A magazine for friends of the Warren Alpert Medical School of Brown University.

Letter from the Editor


We’re watching you…

Me: I love this electronic health record! All of my information is in one place.
Also me: Why doesn’t my doctor ever look up from the screen?

Writing this issue’s feature on electronic health records made me think back on physician behavior around technology that I have observed. There’s my allergist, who only asks questions prompted by the EHR and types away the whole time I’m answering. There’s the orthopedist who breezes in the room, shows me the relevant images on a screen, and then whisks away in a practice that I know boasts about its efficient patient visits. I assume his total lack of charting means he dictates notes that some unseen transcriptionist will put into the record later.

The one who gets it most close to correct is my children’s pediatrician. She sets her laptop down and after a quick hello, glances over the computer screen to look at the problem list or touch base on vaccinations or screenings that are needed. Then she shuts the laptop and we have her full attention for the exam and discussion. Then she’s back at the screen checking off lists and typing notes. This is the imperfect portion of the visit, where I sit there awkwardly, unsure of the correct etiquette. Is it acceptable to chat with the kids? Check my phone? What are patients supposed to do during the typing time?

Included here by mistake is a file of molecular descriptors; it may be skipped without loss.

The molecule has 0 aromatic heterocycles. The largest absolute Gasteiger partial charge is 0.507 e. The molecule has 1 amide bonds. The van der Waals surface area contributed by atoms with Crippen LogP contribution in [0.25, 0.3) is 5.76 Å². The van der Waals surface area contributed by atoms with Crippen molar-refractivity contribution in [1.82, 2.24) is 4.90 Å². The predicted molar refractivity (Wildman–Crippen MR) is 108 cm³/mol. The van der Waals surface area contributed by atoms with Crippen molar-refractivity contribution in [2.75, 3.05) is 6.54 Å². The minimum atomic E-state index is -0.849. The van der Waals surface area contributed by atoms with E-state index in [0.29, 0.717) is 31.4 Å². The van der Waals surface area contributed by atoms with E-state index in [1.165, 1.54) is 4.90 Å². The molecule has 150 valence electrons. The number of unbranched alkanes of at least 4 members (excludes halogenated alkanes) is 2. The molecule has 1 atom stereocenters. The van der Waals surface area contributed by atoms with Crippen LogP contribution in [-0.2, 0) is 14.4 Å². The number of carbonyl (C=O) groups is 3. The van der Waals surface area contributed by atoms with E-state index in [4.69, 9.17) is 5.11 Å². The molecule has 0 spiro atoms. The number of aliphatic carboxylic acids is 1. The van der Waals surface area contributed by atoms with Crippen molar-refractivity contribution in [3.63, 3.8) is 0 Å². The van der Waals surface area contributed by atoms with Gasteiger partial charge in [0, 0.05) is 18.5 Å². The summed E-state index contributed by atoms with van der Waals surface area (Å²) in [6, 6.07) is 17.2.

I found few solutions in talking with faculty and other stakeholders who are experiencing the pleasure and the pain of EHRs. I hate to imagine any of the doctors in my life charting at home, taking time from people or activities they love. In this imperfect system where clunky technology, external regulations, and diversified insurers make the EHR agonizing, physicians have no choice but to find their own style for getting the work done.

But as you do that, know that your patients are observing you. They want your undivided time and attention. Whatever style you adopt, look at it from your patient’s angle. You don’t want to see the back of your own head.



Kris Cambra


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